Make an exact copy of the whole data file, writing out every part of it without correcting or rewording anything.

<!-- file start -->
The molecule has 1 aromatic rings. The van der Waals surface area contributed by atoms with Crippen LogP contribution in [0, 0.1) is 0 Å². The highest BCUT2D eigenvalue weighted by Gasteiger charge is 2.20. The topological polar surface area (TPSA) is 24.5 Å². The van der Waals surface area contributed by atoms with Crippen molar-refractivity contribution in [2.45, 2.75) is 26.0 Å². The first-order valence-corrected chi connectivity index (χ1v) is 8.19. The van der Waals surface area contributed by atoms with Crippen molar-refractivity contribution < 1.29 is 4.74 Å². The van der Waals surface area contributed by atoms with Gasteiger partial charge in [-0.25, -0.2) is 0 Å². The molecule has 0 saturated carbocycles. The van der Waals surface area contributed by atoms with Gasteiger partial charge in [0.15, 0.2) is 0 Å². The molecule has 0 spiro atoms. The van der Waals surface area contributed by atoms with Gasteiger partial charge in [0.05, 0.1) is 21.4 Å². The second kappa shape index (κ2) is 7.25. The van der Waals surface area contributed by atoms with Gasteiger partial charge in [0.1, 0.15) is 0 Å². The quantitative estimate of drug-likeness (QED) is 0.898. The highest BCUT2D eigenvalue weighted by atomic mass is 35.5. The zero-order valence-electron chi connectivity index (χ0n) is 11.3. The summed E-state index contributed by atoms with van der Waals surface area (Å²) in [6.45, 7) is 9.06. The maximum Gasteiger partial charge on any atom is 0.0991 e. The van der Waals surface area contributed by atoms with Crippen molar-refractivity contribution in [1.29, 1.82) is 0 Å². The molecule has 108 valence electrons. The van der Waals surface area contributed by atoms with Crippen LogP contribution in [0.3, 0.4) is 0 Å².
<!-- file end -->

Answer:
The molecule has 1 aromatic rings. The van der Waals surface area contributed by atoms with Crippen LogP contribution in [0, 0.1) is 0 Å². The highest BCUT2D eigenvalue weighted by Gasteiger charge is 2.20. The topological polar surface area (TPSA) is 24.5 Å². The van der Waals surface area contributed by atoms with Crippen molar-refractivity contribution in [2.45, 2.75) is 26.0 Å². The first-order valence-corrected chi connectivity index (χ1v) is 8.19. The van der Waals surface area contributed by atoms with Crippen molar-refractivity contribution < 1.29 is 4.74 Å². The van der Waals surface area contributed by atoms with Gasteiger partial charge in [-0.25, -0.2) is 0 Å². The molecule has 0 saturated carbocycles. The van der Waals surface area contributed by atoms with Gasteiger partial charge in [0.15, 0.2) is 0 Å². The molecule has 0 spiro atoms. The van der Waals surface area contributed by atoms with Gasteiger partial charge in [0.05, 0.1) is 21.4 Å². The second kappa shape index (κ2) is 7.25. The van der Waals surface area contributed by atoms with Gasteiger partial charge in [0.1, 0.15) is 0 Å². The quantitative estimate of drug-likeness (QED) is 0.898. The highest BCUT2D eigenvalue weighted by atomic mass is 35.5. The zero-order valence-electron chi connectivity index (χ0n) is 11.3. The summed E-state index contributed by atoms with van der Waals surface area (Å²) in [6.45, 7) is 9.06. The maximum Gasteiger partial charge on any atom is 0.0991 e. The van der Waals surface area contributed by atoms with Crippen molar-refractivity contribution in [1.29, 1.82) is 0 Å². The molecule has 108 valence electrons. The van der Waals surface area contributed by atoms with Crippen LogP contribution in [0.3, 0.4) is 0 Å².